Every year someone in our family decides to start the “we aren’t exchanging gifts this year” discussion. There is always the claim to the finest motivations: being anti-consumerist, too many family members, having to much stuff anyway, etc. So, they tell everyone not to give gifts. Maddeningly, they wait until after December 1st to do it.
Now, I am not materialistic. But I really enjoy giving gifts. I like the challenge of finding something within my budget, that I think really fits the recipient. I shop (and craft) year round and store things up for Christmas. So, I have already gotten a lot of my shopping done by the time this discussion starts, which makes it sort of a moot point.
Additionally, I like to honor the tradition of gift giving which, according to my religion, was started on Christmas when God gave us his Son. Giving you a little joy gives me a little joy as well. So, no matter what you say, I am going to give gifts. I don’t require you to give them; don’t feel guilty if you don’t. But, I get a kick out of it and you aren’t going to rain on my parade!
Another reason some people don’t want to exchange gifts is that they don’t want to get stuff they don’t need. Hey – We’ve all gotten that awkward handmade gift. It builds character to allow your kids to receive things they don’t want and teach them to do so graciously. If you feel you already have enough character, I refer you to the paragraph above…allow the giver the chance to feel the joy of giving you something.
None of the above is really a reason to forego gift giving. If you really don’t want to receive something you don’t want, then what you really need to do is write your wish list. I know – you probably haven’t done that since you were a kid. You are thinking “but the problem is that there is not anything that I want!” you’ll need to adjust your thinking…instead of what you want, how about what you don’t mind getting more of? The following is a template that can be used by anyone of any age, and should result in a list that is junk-free, provides ideas at several price points (including free gifts of time/talent), and gives your happy-givers plenty of ideas.
And if you are the person who wants to give something ,but never knows what to give, you can ask your relatives to complete the list below to give you some ideas.
THE PERFECT WISH LIST TEMPLATE:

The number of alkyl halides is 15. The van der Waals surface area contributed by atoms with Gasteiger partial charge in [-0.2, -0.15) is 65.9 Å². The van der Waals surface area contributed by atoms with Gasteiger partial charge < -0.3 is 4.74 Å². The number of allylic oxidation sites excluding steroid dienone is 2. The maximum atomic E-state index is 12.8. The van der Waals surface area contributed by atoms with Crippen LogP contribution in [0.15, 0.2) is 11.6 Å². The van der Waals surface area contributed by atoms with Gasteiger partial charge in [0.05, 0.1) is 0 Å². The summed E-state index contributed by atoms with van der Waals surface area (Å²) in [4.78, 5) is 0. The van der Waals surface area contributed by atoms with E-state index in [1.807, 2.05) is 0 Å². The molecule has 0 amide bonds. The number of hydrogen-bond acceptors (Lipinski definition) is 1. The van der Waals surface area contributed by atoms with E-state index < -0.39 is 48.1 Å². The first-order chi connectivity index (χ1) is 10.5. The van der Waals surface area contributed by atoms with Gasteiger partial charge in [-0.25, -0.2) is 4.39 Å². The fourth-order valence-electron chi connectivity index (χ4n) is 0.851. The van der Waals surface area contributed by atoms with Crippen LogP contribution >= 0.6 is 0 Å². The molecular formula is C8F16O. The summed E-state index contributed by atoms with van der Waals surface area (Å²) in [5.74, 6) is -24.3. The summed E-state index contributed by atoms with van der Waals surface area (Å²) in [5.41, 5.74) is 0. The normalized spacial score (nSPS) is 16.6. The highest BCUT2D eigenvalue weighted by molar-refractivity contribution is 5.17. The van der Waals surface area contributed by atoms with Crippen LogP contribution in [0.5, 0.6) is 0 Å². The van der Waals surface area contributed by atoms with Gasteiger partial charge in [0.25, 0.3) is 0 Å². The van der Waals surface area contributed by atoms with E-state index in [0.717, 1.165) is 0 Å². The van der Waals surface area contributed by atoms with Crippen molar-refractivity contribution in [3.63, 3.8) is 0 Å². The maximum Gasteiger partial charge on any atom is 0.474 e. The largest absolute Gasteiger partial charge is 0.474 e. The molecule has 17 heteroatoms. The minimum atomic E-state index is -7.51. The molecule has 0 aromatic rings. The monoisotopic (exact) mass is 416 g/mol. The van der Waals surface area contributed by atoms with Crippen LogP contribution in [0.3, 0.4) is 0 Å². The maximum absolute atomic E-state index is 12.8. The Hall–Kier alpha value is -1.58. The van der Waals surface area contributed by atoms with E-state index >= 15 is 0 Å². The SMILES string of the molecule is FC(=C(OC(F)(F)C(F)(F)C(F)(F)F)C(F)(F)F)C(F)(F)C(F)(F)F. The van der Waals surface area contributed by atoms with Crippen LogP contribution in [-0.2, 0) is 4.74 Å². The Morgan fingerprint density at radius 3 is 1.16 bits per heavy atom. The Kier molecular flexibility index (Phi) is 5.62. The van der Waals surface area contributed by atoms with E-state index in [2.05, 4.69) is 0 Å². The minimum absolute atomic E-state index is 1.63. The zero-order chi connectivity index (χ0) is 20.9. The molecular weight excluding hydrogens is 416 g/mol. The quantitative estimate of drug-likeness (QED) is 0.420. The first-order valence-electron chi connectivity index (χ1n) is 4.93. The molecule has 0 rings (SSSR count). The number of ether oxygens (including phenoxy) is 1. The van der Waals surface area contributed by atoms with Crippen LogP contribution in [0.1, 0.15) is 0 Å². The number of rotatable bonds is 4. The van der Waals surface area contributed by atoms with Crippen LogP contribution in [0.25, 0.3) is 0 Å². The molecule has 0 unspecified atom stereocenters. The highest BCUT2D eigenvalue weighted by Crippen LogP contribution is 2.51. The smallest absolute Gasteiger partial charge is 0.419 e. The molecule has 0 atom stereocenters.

1. Favorite candy, snack food, etc. -For stocking stuffers or a gift basket.
2. Favorite baked good(s) made by your relatives.
3. Common item you are always running out of. (Printer paper, Ibuprofen, etc.)
4. Common household item that needs replaced this year. (Bath towels, can opener, etc.)
5. Place you shop at. (grocery store, discount store, department store) – For gift cards.
6. Online service you use (music, movies, tech, etc.) – For gift cards/prepaid codes.
7. Favorite restaurant(s) – For gift cards.
8. Charities or causes you support. -For them to give/serve in your honor.
9. Activity you enjoy/place you go. (Place you golf, concert you want to attend, etc.)
10. Something you need someone to do for you. (Oil changed, shelf installed, dog walked.) – For gifts of service
ONLY AFTER LISTING THE ABOVE, you can list specific items. Be sure to list the size, color, brand, features, etc. If you have a link to a webpage to buy the item, put it here. Try thinking of:
1. Things you have been meaning to buy and haven’t gotten yet. (Bath mats instead of towels on the floor for your new apartment.)
2. Things you should replace, but have been putting off. (That tatty puffy coat.)
3. Things you think you would like but are afraid to waste your own money on. (That only-on-tv gadget that sounds too good to be true.)
When you hand out your list, you can always preface it with “I don’t really want anyone to spend money on me this year. But this is in case you don’t listen.” Oh, and, you should probably keep in mind that handing it out NOW might be a little late for this year. But there’s always next year.